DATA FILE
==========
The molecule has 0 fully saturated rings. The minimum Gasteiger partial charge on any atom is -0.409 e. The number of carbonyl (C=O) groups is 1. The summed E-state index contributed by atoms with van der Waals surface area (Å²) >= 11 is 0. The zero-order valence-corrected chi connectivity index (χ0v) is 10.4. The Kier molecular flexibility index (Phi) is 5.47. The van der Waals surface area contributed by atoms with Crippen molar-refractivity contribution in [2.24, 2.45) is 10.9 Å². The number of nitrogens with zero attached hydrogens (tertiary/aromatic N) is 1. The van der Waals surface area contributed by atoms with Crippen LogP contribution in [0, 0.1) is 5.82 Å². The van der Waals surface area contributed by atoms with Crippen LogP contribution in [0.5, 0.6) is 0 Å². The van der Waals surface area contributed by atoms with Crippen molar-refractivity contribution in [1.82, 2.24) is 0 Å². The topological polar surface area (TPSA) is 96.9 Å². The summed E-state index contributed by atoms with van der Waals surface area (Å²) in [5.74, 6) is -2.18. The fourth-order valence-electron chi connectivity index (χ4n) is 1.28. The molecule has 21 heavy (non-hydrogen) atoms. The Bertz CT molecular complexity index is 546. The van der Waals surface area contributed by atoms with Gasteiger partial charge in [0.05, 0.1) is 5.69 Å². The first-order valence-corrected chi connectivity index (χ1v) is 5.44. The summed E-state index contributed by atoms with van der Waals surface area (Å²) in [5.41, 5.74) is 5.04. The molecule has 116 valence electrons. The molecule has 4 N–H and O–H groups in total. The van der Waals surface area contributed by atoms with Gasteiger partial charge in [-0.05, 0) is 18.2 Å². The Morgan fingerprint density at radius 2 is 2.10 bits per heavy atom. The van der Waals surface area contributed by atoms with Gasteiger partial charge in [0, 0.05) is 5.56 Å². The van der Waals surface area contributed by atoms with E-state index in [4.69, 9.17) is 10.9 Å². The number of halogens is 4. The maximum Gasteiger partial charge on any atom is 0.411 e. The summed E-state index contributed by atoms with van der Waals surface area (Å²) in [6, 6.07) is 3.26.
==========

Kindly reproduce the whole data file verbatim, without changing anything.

The molecule has 0 fully saturated rings. The minimum Gasteiger partial charge on any atom is -0.409 e. The number of carbonyl (C=O) groups is 1. The summed E-state index contributed by atoms with van der Waals surface area (Å²) >= 11 is 0. The zero-order valence-corrected chi connectivity index (χ0v) is 10.4. The Kier molecular flexibility index (Phi) is 5.47. The van der Waals surface area contributed by atoms with Crippen molar-refractivity contribution in [2.24, 2.45) is 10.9 Å². The number of nitrogens with zero attached hydrogens (tertiary/aromatic N) is 1. The van der Waals surface area contributed by atoms with Crippen LogP contribution in [0, 0.1) is 5.82 Å². The van der Waals surface area contributed by atoms with Crippen LogP contribution in [0.5, 0.6) is 0 Å². The van der Waals surface area contributed by atoms with Crippen molar-refractivity contribution in [1.82, 2.24) is 0 Å². The topological polar surface area (TPSA) is 96.9 Å². The summed E-state index contributed by atoms with van der Waals surface area (Å²) in [5.74, 6) is -2.18. The fourth-order valence-electron chi connectivity index (χ4n) is 1.28. The molecule has 21 heavy (non-hydrogen) atoms. The Bertz CT molecular complexity index is 546. The van der Waals surface area contributed by atoms with Gasteiger partial charge in [0.05, 0.1) is 5.69 Å². The first-order valence-corrected chi connectivity index (χ1v) is 5.44. The summed E-state index contributed by atoms with van der Waals surface area (Å²) in [5.41, 5.74) is 5.04. The molecule has 116 valence electrons. The molecule has 4 N–H and O–H groups in total. The van der Waals surface area contributed by atoms with Gasteiger partial charge in [-0.05, 0) is 18.2 Å². The Morgan fingerprint density at radius 2 is 2.10 bits per heavy atom. The van der Waals surface area contributed by atoms with Gasteiger partial charge in [0, 0.05) is 5.56 Å². The van der Waals surface area contributed by atoms with E-state index in [4.69, 9.17) is 10.9 Å². The number of halogens is 4. The maximum Gasteiger partial charge on any atom is 0.411 e. The summed E-state index contributed by atoms with van der Waals surface area (Å²) in [6, 6.07) is 3.26.